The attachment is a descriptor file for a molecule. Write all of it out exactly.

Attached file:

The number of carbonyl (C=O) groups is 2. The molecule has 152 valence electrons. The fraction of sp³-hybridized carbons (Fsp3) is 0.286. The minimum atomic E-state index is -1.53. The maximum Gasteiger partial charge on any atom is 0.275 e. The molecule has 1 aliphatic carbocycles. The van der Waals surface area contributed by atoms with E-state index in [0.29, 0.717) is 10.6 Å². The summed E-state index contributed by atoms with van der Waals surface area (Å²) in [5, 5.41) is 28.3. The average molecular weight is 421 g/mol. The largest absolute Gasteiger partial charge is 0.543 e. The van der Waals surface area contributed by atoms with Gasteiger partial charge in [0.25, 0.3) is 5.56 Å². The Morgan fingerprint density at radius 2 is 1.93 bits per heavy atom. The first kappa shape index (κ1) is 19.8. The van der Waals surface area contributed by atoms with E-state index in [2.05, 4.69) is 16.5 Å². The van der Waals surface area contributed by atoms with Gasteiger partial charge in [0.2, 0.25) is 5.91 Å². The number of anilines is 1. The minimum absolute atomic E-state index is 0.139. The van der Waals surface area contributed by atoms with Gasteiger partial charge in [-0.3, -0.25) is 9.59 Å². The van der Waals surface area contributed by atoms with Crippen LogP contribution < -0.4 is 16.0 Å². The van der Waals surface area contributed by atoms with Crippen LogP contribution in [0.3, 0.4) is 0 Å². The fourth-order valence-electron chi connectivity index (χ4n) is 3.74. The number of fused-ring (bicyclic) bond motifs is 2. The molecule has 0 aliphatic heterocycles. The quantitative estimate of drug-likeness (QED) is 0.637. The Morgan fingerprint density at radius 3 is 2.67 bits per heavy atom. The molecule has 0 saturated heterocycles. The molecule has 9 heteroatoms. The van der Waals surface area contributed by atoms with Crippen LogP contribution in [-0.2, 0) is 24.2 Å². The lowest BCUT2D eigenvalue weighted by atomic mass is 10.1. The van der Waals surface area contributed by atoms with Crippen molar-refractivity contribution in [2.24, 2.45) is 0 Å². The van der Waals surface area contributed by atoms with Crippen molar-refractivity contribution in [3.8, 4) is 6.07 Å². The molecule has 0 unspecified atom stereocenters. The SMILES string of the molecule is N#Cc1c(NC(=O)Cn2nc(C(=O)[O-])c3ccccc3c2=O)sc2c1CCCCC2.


The number of carbonyl (C=O) groups is 2. The molecule has 152 valence electrons. The fraction of sp³-hybridized carbons (Fsp3) is 0.286. The minimum atomic E-state index is -1.53. The maximum Gasteiger partial charge on any atom is 0.275 e. The molecule has 1 aliphatic carbocycles. The van der Waals surface area contributed by atoms with E-state index in [0.29, 0.717) is 10.6 Å². The summed E-state index contributed by atoms with van der Waals surface area (Å²) in [5, 5.41) is 28.3. The average molecular weight is 421 g/mol. The largest absolute Gasteiger partial charge is 0.543 e. The van der Waals surface area contributed by atoms with Gasteiger partial charge in [0.25, 0.3) is 5.56 Å². The Morgan fingerprint density at radius 2 is 1.93 bits per heavy atom. The first kappa shape index (κ1) is 19.8. The van der Waals surface area contributed by atoms with E-state index in [2.05, 4.69) is 16.5 Å². The van der Waals surface area contributed by atoms with Gasteiger partial charge in [0.2, 0.25) is 5.91 Å². The number of anilines is 1. The minimum absolute atomic E-state index is 0.139. The van der Waals surface area contributed by atoms with Gasteiger partial charge in [-0.3, -0.25) is 9.59 Å². The van der Waals surface area contributed by atoms with Crippen LogP contribution < -0.4 is 16.0 Å². The van der Waals surface area contributed by atoms with Crippen LogP contribution in [0.3, 0.4) is 0 Å². The fourth-order valence-electron chi connectivity index (χ4n) is 3.74. The number of fused-ring (bicyclic) bond motifs is 2. The molecule has 0 aliphatic heterocycles. The quantitative estimate of drug-likeness (QED) is 0.637. The Morgan fingerprint density at radius 3 is 2.67 bits per heavy atom. The molecule has 0 saturated heterocycles. The molecule has 9 heteroatoms. The van der Waals surface area contributed by atoms with Crippen LogP contribution in [-0.2, 0) is 24.2 Å². The lowest BCUT2D eigenvalue weighted by atomic mass is 10.1. The van der Waals surface area contributed by atoms with Crippen molar-refractivity contribution in [2.24, 2.45) is 0 Å². The van der Waals surface area contributed by atoms with Crippen molar-refractivity contribution in [3.8, 4) is 6.07 Å². The molecule has 0 unspecified atom stereocenters. The SMILES string of the molecule is N#Cc1c(NC(=O)Cn2nc(C(=O)[O-])c3ccccc3c2=O)sc2c1CCCCC2.